Madame President by Helene Cooper

This e book exemplifies why I like my studying challenges; I would not have picked this up with out the impetus of my studying challenges and it is launched my deep dive into modern Liberia.

I’m ashamed to confess I used to be unfamiliar with Ellen Johnson Sirleaf earlier than seeking out books for this problem; and as I began studying, I spotted I knew nothing about Liberia other than some imprecise tidbits I recalled from well-liked tradition.  (For an amazing, evenhanded intro into Sirleaf, this video is actually useful.)

Madame President: The Extraordinary Journey of Ellen Johnson Sirleaf
by Helene Cooper
Simon Schuster, 2017
Copy from public library
Learn Tougher 2021 and Studying Girls 2021 Challenges

Ellen Johnson Sirleaf is Liberia’s first feminine president in addition to the primary feminine president in Africa. When elected president in 2006, she inherited a rustic traumatized from many years of struggle and violent human rights abuses; a rustic whose infrastructure and economic system was so destroyed that 80% of Liberia’s residents had been below the worldwide poverty degree. And like so many different nations, Liberia had a historical past of classism and bias, with an upperclass inhabitants of households descended from freed American slaves and an underclass of Liberian indigenous teams. 

The work wanted to remodel Liberia beggars perception and and in her twelve years as president, Sirleaf managed the unattainable.

(There is a hilarious/heartbreaking anecdote about Sirleaf, newly
elected, calling on a pay-as-you-go telephone to then US President George W Bush to simply accept
congratulations, when her telephone drops the decision. Her calling card had run
out of minutes, so her workers frantically drive to a roadside market
stand to purchase all of the calling playing cards, and workers frantically scratch off
the codes so Sirleaf can end chatting with Bush.)

Nonetheless, Sirleaf’s legacy is sophisticated, and as acknowledged in a 2019 Al Jazeera English interview, she is likely to be higher admired internationally than in Liberia. This biography, nevertheless, would not dig into that, and it is the one cause this is not a 5 star learn for me.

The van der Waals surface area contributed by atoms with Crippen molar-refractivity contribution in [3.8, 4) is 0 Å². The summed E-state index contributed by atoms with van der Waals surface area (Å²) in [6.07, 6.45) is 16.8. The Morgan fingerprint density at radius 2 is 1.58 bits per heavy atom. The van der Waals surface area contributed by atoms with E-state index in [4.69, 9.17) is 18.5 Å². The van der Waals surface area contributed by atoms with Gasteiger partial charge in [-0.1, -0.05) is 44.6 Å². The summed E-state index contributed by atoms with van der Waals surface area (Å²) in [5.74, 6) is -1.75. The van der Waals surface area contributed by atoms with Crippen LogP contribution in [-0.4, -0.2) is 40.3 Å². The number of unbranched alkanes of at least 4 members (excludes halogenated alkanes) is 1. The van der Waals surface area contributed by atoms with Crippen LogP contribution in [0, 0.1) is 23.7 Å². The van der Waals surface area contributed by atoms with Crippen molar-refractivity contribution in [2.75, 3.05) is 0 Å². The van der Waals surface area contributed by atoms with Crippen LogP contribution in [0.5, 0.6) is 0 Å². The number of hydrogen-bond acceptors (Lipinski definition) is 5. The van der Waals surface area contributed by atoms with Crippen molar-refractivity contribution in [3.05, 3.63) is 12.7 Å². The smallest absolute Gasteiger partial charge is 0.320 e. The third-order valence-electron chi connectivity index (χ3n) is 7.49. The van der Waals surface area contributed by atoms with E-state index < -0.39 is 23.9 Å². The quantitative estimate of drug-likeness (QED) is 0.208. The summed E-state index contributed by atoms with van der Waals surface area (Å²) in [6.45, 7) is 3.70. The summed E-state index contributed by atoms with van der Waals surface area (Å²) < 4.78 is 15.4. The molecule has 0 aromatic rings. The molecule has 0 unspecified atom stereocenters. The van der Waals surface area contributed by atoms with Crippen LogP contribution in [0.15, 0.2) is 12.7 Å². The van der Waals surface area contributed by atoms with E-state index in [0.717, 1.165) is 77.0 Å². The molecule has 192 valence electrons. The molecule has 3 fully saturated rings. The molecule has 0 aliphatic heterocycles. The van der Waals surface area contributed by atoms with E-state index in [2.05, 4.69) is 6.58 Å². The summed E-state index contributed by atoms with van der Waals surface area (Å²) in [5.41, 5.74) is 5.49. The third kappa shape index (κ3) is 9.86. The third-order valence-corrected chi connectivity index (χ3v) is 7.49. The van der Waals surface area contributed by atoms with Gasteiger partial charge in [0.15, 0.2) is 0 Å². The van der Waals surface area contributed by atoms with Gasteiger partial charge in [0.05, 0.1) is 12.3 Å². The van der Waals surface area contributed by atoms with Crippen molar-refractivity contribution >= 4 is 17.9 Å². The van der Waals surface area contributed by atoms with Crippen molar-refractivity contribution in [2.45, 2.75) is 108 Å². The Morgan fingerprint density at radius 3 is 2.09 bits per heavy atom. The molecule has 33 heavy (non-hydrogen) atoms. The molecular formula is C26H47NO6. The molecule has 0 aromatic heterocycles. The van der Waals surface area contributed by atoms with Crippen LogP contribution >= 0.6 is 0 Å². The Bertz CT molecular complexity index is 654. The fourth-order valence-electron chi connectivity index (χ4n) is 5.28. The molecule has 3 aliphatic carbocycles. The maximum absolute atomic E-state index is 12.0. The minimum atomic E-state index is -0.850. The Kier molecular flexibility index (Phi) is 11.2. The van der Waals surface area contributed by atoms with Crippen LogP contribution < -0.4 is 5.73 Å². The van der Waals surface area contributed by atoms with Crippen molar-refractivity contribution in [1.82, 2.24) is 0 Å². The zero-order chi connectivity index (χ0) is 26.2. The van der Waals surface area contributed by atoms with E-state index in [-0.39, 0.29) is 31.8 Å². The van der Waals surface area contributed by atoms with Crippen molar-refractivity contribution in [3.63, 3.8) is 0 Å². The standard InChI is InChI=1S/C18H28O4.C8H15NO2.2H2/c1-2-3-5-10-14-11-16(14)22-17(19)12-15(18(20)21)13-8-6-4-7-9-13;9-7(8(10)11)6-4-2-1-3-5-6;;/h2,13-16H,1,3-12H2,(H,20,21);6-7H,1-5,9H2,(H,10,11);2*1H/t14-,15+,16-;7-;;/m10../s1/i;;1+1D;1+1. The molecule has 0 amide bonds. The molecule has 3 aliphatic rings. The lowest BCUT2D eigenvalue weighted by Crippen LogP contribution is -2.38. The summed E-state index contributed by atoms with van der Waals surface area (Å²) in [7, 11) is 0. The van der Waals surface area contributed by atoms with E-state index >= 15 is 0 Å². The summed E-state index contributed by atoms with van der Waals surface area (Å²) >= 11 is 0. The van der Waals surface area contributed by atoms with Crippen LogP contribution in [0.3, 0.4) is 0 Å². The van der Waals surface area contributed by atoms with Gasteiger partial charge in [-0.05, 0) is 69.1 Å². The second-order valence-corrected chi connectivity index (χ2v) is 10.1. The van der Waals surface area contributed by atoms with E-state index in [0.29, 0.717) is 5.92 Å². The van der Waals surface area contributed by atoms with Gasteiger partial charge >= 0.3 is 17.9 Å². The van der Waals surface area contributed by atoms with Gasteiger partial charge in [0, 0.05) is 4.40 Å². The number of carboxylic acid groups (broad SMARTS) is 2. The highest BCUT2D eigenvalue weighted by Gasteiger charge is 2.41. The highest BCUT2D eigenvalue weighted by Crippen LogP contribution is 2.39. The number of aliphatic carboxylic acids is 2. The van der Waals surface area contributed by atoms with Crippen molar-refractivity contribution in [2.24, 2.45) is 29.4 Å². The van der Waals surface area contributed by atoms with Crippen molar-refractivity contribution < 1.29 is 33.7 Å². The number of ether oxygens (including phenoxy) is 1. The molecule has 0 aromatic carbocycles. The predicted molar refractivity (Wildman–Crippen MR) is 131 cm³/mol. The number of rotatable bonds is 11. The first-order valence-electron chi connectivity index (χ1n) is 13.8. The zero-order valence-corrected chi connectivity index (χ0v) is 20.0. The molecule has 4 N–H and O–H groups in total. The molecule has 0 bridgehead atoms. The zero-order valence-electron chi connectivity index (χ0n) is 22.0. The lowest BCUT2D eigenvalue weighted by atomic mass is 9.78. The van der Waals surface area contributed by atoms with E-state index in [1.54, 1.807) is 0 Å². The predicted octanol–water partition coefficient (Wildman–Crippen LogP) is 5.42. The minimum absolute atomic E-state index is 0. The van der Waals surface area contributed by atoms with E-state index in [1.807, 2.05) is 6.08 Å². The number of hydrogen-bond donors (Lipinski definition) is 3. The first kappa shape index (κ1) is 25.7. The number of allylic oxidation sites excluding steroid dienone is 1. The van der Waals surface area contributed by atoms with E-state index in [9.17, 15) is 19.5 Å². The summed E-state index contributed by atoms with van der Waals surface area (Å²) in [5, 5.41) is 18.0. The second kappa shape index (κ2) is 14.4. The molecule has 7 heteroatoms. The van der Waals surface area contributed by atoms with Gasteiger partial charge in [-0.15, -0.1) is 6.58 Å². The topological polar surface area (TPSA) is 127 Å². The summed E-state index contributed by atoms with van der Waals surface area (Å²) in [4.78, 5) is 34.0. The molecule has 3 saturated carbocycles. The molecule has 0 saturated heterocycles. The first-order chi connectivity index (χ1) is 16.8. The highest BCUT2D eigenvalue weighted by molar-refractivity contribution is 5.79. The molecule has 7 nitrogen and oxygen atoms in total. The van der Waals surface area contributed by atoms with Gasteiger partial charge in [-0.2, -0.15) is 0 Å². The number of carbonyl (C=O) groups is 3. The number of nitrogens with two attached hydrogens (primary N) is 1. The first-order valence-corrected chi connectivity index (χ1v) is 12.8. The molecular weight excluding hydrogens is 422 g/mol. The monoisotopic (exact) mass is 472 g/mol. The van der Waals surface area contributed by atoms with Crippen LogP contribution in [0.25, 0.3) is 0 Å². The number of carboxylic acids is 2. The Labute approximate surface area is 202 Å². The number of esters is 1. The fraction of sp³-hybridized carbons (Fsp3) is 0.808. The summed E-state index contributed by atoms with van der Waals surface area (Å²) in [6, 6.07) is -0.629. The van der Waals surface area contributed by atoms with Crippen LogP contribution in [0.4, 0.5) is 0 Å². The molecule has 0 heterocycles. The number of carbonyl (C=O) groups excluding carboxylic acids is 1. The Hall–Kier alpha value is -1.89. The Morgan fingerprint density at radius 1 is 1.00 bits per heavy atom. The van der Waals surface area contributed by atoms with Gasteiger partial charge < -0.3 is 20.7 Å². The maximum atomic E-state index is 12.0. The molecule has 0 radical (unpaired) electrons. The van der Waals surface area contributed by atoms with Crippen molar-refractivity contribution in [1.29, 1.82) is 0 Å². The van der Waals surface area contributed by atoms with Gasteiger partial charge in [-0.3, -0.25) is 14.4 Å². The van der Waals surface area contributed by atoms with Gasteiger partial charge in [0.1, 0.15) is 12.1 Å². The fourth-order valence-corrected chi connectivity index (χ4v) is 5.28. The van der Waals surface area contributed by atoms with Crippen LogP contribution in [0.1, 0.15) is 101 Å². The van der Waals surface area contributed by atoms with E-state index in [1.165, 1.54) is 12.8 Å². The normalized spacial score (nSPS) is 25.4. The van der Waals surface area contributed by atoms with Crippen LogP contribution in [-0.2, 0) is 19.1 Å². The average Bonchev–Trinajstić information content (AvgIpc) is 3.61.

Writer Helene Cooper is a Liberian herself however opted to deal with US politics in her journalism fairly than Liberia and West Africa. Nonetheless, her cultural connection to Liberia created a heat on this biography that I appreciated; it wasn’t the gaze of an outsider. Nonetheless, it felt to me that connection additionally impacted the way in which she wrote about Sirleaf — the e book had touches of being an ‘licensed’ biography (though Cooper says she would not let Sirleaf learn any of the draft). There is a lack of vital evaluation of Sirleaf that I’ve come throughout in different summaries of Sirleaf’s life and presidency.

An fascinating reader second occurred for me throughout the sections round Liberian responses to the 2014 Ebola outbreak. As this e book was printed in 2017, Cooper’s part justifying why Liberians violated quarantine protocols throughout the Ebola outbreak reads so otherwise in 2021 than it in all probability did in 2018. As I learn now, after a yr of watching folks protest over carrying masks, closing public areas, and suggesting social distancing, it wasn’t shocking to me that some Liberians rushed to care for his or her sick members of the family or why some had been in denial in regards to the seriousness of the outbreak. 

I am counting this learn for each Learn Tougher Job 18: Learn a e book by/a few non-Western world chief and Studying Girls Job 17: a e book a few Lady in Politics.


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